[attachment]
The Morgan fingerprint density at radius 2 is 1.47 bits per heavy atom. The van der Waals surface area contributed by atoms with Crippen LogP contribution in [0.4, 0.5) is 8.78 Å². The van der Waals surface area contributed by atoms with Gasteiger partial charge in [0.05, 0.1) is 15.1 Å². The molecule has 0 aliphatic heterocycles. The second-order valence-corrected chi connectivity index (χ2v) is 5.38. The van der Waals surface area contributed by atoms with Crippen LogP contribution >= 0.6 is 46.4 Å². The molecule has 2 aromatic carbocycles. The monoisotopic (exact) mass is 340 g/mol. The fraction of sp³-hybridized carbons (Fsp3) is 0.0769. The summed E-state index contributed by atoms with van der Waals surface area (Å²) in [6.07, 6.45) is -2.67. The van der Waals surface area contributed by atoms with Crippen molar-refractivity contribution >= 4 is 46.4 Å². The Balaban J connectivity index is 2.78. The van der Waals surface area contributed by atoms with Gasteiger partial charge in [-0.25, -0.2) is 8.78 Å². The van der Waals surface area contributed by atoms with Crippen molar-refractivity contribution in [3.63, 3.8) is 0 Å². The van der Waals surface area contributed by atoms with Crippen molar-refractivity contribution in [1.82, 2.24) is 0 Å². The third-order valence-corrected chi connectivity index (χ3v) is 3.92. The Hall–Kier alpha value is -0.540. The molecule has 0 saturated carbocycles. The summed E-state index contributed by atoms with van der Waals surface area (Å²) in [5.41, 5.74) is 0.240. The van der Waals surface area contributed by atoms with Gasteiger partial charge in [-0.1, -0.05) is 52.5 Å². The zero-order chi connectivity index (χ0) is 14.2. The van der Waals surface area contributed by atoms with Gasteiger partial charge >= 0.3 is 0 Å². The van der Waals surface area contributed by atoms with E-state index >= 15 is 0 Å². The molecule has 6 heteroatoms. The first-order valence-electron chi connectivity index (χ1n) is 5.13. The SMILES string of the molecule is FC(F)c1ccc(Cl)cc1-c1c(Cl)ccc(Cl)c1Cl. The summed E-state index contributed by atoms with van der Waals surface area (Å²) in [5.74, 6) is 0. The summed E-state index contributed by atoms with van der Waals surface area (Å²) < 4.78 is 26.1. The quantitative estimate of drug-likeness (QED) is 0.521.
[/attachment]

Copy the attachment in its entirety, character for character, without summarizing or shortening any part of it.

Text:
The Morgan fingerprint density at radius 2 is 1.47 bits per heavy atom. The van der Waals surface area contributed by atoms with Crippen LogP contribution in [0.4, 0.5) is 8.78 Å². The van der Waals surface area contributed by atoms with Gasteiger partial charge in [0.05, 0.1) is 15.1 Å². The molecule has 0 aliphatic heterocycles. The second-order valence-corrected chi connectivity index (χ2v) is 5.38. The van der Waals surface area contributed by atoms with Crippen LogP contribution >= 0.6 is 46.4 Å². The molecule has 2 aromatic carbocycles. The monoisotopic (exact) mass is 340 g/mol. The fraction of sp³-hybridized carbons (Fsp3) is 0.0769. The summed E-state index contributed by atoms with van der Waals surface area (Å²) in [6.07, 6.45) is -2.67. The van der Waals surface area contributed by atoms with Crippen molar-refractivity contribution >= 4 is 46.4 Å². The Balaban J connectivity index is 2.78. The van der Waals surface area contributed by atoms with Gasteiger partial charge in [-0.25, -0.2) is 8.78 Å². The van der Waals surface area contributed by atoms with Crippen molar-refractivity contribution in [3.63, 3.8) is 0 Å². The van der Waals surface area contributed by atoms with Crippen molar-refractivity contribution in [1.82, 2.24) is 0 Å². The third-order valence-corrected chi connectivity index (χ3v) is 3.92. The Hall–Kier alpha value is -0.540. The molecule has 0 saturated carbocycles. The summed E-state index contributed by atoms with van der Waals surface area (Å²) in [5.41, 5.74) is 0.240. The van der Waals surface area contributed by atoms with Gasteiger partial charge in [-0.1, -0.05) is 52.5 Å². The zero-order chi connectivity index (χ0) is 14.2. The van der Waals surface area contributed by atoms with Gasteiger partial charge >= 0.3 is 0 Å². The van der Waals surface area contributed by atoms with E-state index >= 15 is 0 Å². The molecule has 6 heteroatoms. The first-order valence-electron chi connectivity index (χ1n) is 5.13. The SMILES string of the molecule is FC(F)c1ccc(Cl)cc1-c1c(Cl)ccc(Cl)c1Cl. The summed E-state index contributed by atoms with van der Waals surface area (Å²) in [5.74, 6) is 0. The summed E-state index contributed by atoms with van der Waals surface area (Å²) < 4.78 is 26.1. The quantitative estimate of drug-likeness (QED) is 0.521.